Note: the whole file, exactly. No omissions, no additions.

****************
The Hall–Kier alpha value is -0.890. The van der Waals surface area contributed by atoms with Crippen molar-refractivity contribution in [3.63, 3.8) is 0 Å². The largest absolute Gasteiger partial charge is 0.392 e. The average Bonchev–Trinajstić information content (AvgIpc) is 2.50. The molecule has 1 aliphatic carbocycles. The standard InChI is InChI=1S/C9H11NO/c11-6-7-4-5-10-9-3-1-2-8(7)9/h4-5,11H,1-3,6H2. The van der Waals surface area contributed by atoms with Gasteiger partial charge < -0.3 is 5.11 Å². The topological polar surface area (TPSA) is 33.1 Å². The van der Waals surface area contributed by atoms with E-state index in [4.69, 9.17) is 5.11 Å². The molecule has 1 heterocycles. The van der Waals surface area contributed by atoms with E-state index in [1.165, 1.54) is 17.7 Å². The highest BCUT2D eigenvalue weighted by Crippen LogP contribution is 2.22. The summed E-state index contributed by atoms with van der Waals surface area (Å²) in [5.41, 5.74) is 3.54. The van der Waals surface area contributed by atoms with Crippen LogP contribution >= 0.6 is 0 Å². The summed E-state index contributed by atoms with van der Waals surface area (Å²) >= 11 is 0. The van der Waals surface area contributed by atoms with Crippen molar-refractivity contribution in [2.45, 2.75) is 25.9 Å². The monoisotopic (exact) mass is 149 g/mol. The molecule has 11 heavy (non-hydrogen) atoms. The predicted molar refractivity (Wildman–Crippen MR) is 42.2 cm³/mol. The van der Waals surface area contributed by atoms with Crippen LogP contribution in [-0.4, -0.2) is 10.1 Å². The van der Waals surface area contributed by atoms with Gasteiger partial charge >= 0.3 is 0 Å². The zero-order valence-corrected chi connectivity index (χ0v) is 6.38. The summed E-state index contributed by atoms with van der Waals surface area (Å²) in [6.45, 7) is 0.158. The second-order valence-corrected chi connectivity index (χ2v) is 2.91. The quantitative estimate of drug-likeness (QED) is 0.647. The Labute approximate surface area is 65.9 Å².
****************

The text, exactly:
The Hall–Kier alpha value is -0.890. The van der Waals surface area contributed by atoms with Crippen molar-refractivity contribution in [3.63, 3.8) is 0 Å². The largest absolute Gasteiger partial charge is 0.392 e. The average Bonchev–Trinajstić information content (AvgIpc) is 2.50. The molecule has 1 aliphatic carbocycles. The standard InChI is InChI=1S/C9H11NO/c11-6-7-4-5-10-9-3-1-2-8(7)9/h4-5,11H,1-3,6H2. The van der Waals surface area contributed by atoms with Gasteiger partial charge < -0.3 is 5.11 Å². The topological polar surface area (TPSA) is 33.1 Å². The van der Waals surface area contributed by atoms with E-state index in [4.69, 9.17) is 5.11 Å². The molecule has 1 heterocycles. The van der Waals surface area contributed by atoms with E-state index in [1.165, 1.54) is 17.7 Å². The highest BCUT2D eigenvalue weighted by Crippen LogP contribution is 2.22. The summed E-state index contributed by atoms with van der Waals surface area (Å²) in [5.41, 5.74) is 3.54. The van der Waals surface area contributed by atoms with Crippen LogP contribution >= 0.6 is 0 Å². The summed E-state index contributed by atoms with van der Waals surface area (Å²) >= 11 is 0. The van der Waals surface area contributed by atoms with Crippen molar-refractivity contribution in [2.45, 2.75) is 25.9 Å². The monoisotopic (exact) mass is 149 g/mol. The molecule has 11 heavy (non-hydrogen) atoms. The predicted molar refractivity (Wildman–Crippen MR) is 42.2 cm³/mol. The van der Waals surface area contributed by atoms with Crippen LogP contribution in [-0.4, -0.2) is 10.1 Å². The van der Waals surface area contributed by atoms with Gasteiger partial charge >= 0.3 is 0 Å². The zero-order valence-corrected chi connectivity index (χ0v) is 6.38. The summed E-state index contributed by atoms with van der Waals surface area (Å²) in [6.45, 7) is 0.158. The second-order valence-corrected chi connectivity index (χ2v) is 2.91. The quantitative estimate of drug-likeness (QED) is 0.647. The Labute approximate surface area is 65.9 Å².